China has given an angry response to a new trade initiative between Taiwan and the United States, with the Commerce Ministry in Beijing saying on Thursday it “firmly opposes” the move.
Beijing has been upset by stepped up US engagement with the democratic government in Taiwan, which it regards as the most sensitive issue in ties with Washington.
“The United States should prudently handle trade and economic ties with Taiwan to avoid sending a wrong message to Taiwan separatists,” Commerce Ministry spokesman Gao Feng said.
Beijing opposes any official contact between Taiwan and other countries, including negotiating and signing any economic and trade agreements “with sovereign connotations and of an official nature”, Gao told an online briefing.
The US said this week it plans to launch new trade talks with Taiwan even though it denied the island entry to its Indo-Pacific Economic Framework (IPEF), an economic partnership with 13 Asian countries designed to counter Beijing’s growing influence.
The United States and Taiwan announced the US-Taiwan Initiative on 21st Century Trade on Wednesday, days after the Biden administration excluded the Chinese-claimed island from the IPEF.
Taiwan has been cheered by the initiative, seeing it as another sign of support from Washington, and hopes it could pave the way for Taiwan eventually joining Biden’s IPEF, launched last week.
Taiwan Premier Su Tseng-chang told a cabinet meeting on Thursday the island “has an indispensable key position in the global supply chain”, according to a statement from his office.
This “made the US government realise that it must strengthen economic and trade links with our country in order to consolidate the resilience and security of the global supply chain”, Su said.
At a time of Russia’s attack against Ukraine and with the “dramatic changes” in the international situation, “the importance of Taiwan’s global strategic position has become clearer”, he said.
Taiwan is a major producer of semiconductors, global shortages of which have disrupted production of cars and some consumer electronics.
The planned US-Taiwan Initiative in some ways parallels IPEF, which the US launched last week during a visit to Seoul and Tokyo.
Countries approached by Washington were reluctant to join a grouping with Taipei for fear of angering Beijing, a major trading partner.
A US official said the bilateral initiative would aim to “reach an agreement with high standard commitments that create inclusive and durable prosperity” on customs facilitation, fighting corruption, labour rights, digital trade and environmental standards.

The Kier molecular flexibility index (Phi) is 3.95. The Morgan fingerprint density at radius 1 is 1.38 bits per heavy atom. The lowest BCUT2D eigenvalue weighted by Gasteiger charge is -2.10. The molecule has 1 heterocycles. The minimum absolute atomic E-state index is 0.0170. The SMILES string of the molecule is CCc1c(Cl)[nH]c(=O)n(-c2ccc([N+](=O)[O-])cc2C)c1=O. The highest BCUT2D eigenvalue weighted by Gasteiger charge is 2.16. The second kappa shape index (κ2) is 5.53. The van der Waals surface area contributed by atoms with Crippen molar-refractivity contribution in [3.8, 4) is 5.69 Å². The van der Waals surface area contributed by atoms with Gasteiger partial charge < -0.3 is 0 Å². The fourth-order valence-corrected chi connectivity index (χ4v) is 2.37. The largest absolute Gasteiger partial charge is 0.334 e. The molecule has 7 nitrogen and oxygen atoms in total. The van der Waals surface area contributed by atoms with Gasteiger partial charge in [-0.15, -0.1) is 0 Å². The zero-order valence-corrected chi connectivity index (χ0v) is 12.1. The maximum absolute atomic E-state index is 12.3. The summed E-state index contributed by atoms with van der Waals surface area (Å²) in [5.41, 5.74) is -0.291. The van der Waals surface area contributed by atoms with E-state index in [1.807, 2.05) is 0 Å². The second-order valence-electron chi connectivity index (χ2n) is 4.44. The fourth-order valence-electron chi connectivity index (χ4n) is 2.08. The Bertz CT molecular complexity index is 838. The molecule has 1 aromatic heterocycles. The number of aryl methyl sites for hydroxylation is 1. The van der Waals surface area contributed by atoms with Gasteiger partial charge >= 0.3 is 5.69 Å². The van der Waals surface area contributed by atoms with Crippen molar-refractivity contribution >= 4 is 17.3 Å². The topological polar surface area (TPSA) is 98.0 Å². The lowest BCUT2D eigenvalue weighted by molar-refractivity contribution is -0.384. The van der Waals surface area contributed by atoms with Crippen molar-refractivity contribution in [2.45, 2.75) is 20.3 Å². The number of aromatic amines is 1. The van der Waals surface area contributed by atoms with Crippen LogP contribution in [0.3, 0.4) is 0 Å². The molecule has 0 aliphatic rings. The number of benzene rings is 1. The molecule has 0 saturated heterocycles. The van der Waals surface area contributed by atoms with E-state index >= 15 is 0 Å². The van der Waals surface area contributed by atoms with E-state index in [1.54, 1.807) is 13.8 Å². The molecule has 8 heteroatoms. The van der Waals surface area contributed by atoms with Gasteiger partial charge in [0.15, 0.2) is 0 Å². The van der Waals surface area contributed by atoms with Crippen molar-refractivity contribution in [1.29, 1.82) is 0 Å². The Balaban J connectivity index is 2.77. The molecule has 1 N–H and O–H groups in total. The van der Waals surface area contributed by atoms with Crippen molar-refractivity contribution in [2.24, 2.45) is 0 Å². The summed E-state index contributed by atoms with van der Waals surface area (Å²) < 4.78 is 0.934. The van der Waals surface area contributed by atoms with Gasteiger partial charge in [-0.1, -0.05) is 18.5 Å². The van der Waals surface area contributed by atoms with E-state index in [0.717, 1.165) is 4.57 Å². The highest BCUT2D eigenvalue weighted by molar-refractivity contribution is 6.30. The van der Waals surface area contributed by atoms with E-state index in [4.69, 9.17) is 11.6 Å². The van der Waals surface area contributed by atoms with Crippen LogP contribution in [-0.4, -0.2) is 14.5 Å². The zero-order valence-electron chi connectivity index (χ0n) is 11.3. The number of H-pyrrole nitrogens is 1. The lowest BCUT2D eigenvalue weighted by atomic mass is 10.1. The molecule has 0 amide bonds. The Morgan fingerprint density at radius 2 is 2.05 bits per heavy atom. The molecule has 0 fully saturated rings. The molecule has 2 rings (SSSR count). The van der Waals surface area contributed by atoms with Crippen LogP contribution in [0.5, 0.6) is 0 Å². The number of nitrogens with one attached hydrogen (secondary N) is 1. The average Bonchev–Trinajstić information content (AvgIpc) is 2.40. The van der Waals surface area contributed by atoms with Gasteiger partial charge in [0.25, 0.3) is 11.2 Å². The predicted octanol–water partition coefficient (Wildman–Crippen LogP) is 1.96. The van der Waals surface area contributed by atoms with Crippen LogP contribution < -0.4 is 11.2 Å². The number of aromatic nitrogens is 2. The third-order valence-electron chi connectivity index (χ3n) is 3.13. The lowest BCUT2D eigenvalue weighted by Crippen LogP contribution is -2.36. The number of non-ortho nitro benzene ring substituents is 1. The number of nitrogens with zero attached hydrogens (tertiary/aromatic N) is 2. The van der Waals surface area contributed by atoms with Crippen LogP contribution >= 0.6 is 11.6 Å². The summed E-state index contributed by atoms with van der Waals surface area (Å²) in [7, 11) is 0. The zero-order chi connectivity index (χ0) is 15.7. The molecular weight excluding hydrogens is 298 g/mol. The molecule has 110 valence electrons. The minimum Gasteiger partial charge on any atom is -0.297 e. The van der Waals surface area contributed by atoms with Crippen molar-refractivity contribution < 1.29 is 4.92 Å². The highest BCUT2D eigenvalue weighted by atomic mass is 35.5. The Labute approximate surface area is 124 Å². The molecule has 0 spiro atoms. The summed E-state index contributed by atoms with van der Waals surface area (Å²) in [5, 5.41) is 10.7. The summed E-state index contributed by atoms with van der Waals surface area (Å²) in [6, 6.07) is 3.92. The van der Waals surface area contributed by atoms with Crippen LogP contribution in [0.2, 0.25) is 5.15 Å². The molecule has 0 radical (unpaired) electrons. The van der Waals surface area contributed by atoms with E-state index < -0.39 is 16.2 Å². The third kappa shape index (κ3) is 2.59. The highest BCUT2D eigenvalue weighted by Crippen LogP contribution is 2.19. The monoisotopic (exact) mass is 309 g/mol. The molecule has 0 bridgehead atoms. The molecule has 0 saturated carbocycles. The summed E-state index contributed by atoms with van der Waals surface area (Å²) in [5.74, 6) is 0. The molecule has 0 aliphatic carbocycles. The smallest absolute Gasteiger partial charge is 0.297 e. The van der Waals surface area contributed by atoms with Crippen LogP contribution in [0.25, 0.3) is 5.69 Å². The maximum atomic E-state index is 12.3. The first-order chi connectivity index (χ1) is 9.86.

The announcement on Taiwan talks came after a virtual meeting on Wednesday between deputy US trade representative Sarah Bianchi and Taiwan’s chief trade negotiator John Deng.
Taiwan Seeks Free-Trade Deal
Deng said they hoped there would be an opportunity soon to seal a free-trade deal, adding that Taipei was also still striving to participate in IPEF.
Like the IPEF, the initiative with Taiwan would not need congressional approval because it will not include market access requirements or reduced tariffs, a US official said.
“We think there’s a lot of robust areas that we can cover, that would really deepen our economic engagement, our economic ties, without dealing with market access issues. But of course, obviously, we’re not ruling anything out for the future,” the official said.
A second official said the new initiative added to other efforts to “highlight the US commitment to the region, specifically economically”.
In a separate development, Taiwan will on Thursday hold high-level trade talks with the European Union (EU) amid a concerted push by the bloc to boost its chip industry.
In February, the EU unveiled a European Chips Act, with the bloc mentioning Taiwan, home to the world’s largest contract chipmaker TSMC and other major semiconductor companies, as one of the “like-minded partners” Europe would like to work with.
- Reuters, with additional editing by George Russell and Jim Pollard
This report was updated on June 2, 2022 with details on China’s response to the Taiwan Initiative.